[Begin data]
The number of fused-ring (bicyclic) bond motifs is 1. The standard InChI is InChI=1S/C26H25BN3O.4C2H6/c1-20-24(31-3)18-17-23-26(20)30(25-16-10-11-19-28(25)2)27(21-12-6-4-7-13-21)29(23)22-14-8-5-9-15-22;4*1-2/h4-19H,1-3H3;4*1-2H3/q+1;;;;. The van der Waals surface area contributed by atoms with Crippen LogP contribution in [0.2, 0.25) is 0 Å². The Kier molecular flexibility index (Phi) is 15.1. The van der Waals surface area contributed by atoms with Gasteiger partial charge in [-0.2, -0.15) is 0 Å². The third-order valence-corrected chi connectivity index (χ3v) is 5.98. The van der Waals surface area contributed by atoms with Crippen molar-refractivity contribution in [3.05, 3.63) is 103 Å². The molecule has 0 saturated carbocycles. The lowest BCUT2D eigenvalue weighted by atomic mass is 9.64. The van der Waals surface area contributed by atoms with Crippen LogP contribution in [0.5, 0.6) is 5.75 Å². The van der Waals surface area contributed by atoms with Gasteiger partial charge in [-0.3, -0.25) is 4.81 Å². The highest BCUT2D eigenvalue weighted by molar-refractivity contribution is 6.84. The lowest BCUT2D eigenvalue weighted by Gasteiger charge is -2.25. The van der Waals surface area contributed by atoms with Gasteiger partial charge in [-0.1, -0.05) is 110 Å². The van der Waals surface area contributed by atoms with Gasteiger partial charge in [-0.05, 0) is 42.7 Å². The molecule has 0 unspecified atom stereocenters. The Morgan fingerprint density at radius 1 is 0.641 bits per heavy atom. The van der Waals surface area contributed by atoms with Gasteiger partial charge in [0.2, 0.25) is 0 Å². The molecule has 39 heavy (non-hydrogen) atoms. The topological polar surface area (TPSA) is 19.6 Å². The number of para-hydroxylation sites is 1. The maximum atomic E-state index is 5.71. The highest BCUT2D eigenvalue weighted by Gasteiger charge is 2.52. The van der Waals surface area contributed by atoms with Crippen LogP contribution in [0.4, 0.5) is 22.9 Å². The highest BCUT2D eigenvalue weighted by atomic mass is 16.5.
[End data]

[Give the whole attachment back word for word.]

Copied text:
The number of fused-ring (bicyclic) bond motifs is 1. The standard InChI is InChI=1S/C26H25BN3O.4C2H6/c1-20-24(31-3)18-17-23-26(20)30(25-16-10-11-19-28(25)2)27(21-12-6-4-7-13-21)29(23)22-14-8-5-9-15-22;4*1-2/h4-19H,1-3H3;4*1-2H3/q+1;;;;. The van der Waals surface area contributed by atoms with Crippen LogP contribution in [0.2, 0.25) is 0 Å². The Kier molecular flexibility index (Phi) is 15.1. The van der Waals surface area contributed by atoms with Gasteiger partial charge in [-0.2, -0.15) is 0 Å². The third-order valence-corrected chi connectivity index (χ3v) is 5.98. The van der Waals surface area contributed by atoms with Crippen molar-refractivity contribution in [3.05, 3.63) is 103 Å². The molecule has 0 saturated carbocycles. The lowest BCUT2D eigenvalue weighted by atomic mass is 9.64. The van der Waals surface area contributed by atoms with Crippen LogP contribution in [0.5, 0.6) is 5.75 Å². The van der Waals surface area contributed by atoms with Gasteiger partial charge in [-0.3, -0.25) is 4.81 Å². The highest BCUT2D eigenvalue weighted by molar-refractivity contribution is 6.84. The lowest BCUT2D eigenvalue weighted by Gasteiger charge is -2.25. The van der Waals surface area contributed by atoms with Gasteiger partial charge in [-0.1, -0.05) is 110 Å². The van der Waals surface area contributed by atoms with Gasteiger partial charge in [-0.05, 0) is 42.7 Å². The molecule has 0 unspecified atom stereocenters. The Morgan fingerprint density at radius 1 is 0.641 bits per heavy atom. The van der Waals surface area contributed by atoms with Gasteiger partial charge in [0.2, 0.25) is 0 Å². The molecule has 39 heavy (non-hydrogen) atoms. The topological polar surface area (TPSA) is 19.6 Å². The number of para-hydroxylation sites is 1. The maximum atomic E-state index is 5.71. The highest BCUT2D eigenvalue weighted by Gasteiger charge is 2.52. The van der Waals surface area contributed by atoms with Crippen LogP contribution in [0.4, 0.5) is 22.9 Å². The highest BCUT2D eigenvalue weighted by atomic mass is 16.5.